Hunting is a major threat to wildlife particularly in tropical regions. A systematic large-scale estimate of hunting-induced loss of animal species was lacking so far. A study published in Science on April 14 fills this gap. Hunting accounts for 83 and 58% declines in tropical mammal and bird populations.
An international team of ecologists and environmental scientists found that mammal and bird populations within 40 and 7 km of hunters’ access points, such as roads and settlements. Additionally, the team found that commercial hunting had a higher impact than subsistence hunting, and that hunting pressure was higher in areas with better accessibility to major towns where wild meat could be traded. PBL co-operated in this study to further underpin the Global Biodiversity Model (GLOBIO), which is used to inform international policy makers on biodiversity.
The researchers synthesised 176 studies to quantify hunting-induced declines of mammal and bird populations across the tropics of Central and South America, Africa and Asia. The study was led by Ana Benítez-López, who works at the department of Environmental Science at Radboud University in Nijmegen. She cooperated with researchers from the Netherlands Environmental Assessment Agency (PBL), the universities of Wageningen and Utrecht in the Netherlands and a colleague from the School of Life Sciences, University of Sussex.
Higher hunting pressure around villages and roads
There are several drivers of animal decline in tropical landscapes: habitat destruction, overhunting, fragmentation etcetera. While deforestation and habitat loss can be monitored using remote sensing, hunting can only be tracked on the ground. The expert team wanted to find a systematic and consistent way to estimate the impact of hunting across the tropics. As a starting point, the researchers used the hypothesis that humans gather resources in a circle around their village and in the proximity of roads.
As such, hunting pressure is higher in the proximity of villages and other access points. From there the densities of species increase up to a distance where no effect of hunting is observed. ‘We called this species depletion distances which we quantified in our analysis. This will allow us to map hunting-induced declines across the tropics for the first time,’ according to de main researcher Benítez-López.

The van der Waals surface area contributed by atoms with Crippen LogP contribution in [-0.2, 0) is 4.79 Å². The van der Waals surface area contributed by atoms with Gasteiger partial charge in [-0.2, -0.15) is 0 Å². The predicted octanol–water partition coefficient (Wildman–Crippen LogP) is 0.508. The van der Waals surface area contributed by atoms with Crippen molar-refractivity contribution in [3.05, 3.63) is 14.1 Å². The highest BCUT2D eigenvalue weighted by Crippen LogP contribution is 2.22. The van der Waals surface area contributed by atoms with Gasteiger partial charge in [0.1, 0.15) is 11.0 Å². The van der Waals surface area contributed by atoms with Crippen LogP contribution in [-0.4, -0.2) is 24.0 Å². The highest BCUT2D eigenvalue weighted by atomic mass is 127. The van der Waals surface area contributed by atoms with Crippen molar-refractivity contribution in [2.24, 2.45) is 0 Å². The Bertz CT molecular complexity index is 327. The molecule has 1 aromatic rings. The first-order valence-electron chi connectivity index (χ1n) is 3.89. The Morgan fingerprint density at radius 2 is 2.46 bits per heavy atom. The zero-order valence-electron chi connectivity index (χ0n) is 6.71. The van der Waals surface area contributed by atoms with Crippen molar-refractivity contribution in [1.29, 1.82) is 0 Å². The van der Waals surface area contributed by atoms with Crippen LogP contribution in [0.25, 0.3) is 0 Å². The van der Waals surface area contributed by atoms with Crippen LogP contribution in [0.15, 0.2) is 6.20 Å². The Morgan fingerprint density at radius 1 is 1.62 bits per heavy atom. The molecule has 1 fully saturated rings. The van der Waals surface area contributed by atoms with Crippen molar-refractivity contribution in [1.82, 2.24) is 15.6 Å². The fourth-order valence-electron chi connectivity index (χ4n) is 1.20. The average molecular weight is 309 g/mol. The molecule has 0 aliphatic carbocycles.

Combined evidence of local studies
The main novelty of the current study is that it combined the evidence across many local studies, thus for the first time providing an overarching picture of the magnitude of the impact across a large number of species. The study takes all animals into account – not only the big cuddly species, but birds and rodents as well. Benítez-López explains the difference in impact between birds and mammals: ‘Mammals are more sought after because they’re bigger and provide more food. They are worth a longer trip. The bigger the mammal, the further a hunter would walk to catch it.’
With increasing wild meat demand for rural and urban supply, hunters have harvested the larger species almost to extinction in the proximity of the villages and they must travel further distances to hunt. Besides, for commercially interesting species such as elephants and gorillas, hunting distances are much larger because the returns are higher.
Protected areas are no safe haven
Another interesting finding of this study is that mammal populations have also been reduced by hunting even within protected areas. ‘Strategies to sustainably manage wild meat hunting in both protected and unprotected tropical ecosystems are urgently needed to avoid further defaunation,’ Benítez-López says. ‘Our results provide a start for doing so: our estimated hunting depletion distances can be used to assess ecosystem degradation around hunters’ access points like current and future road developments and settlement establishment.’
This article is available on the publisher’s website via restricted access.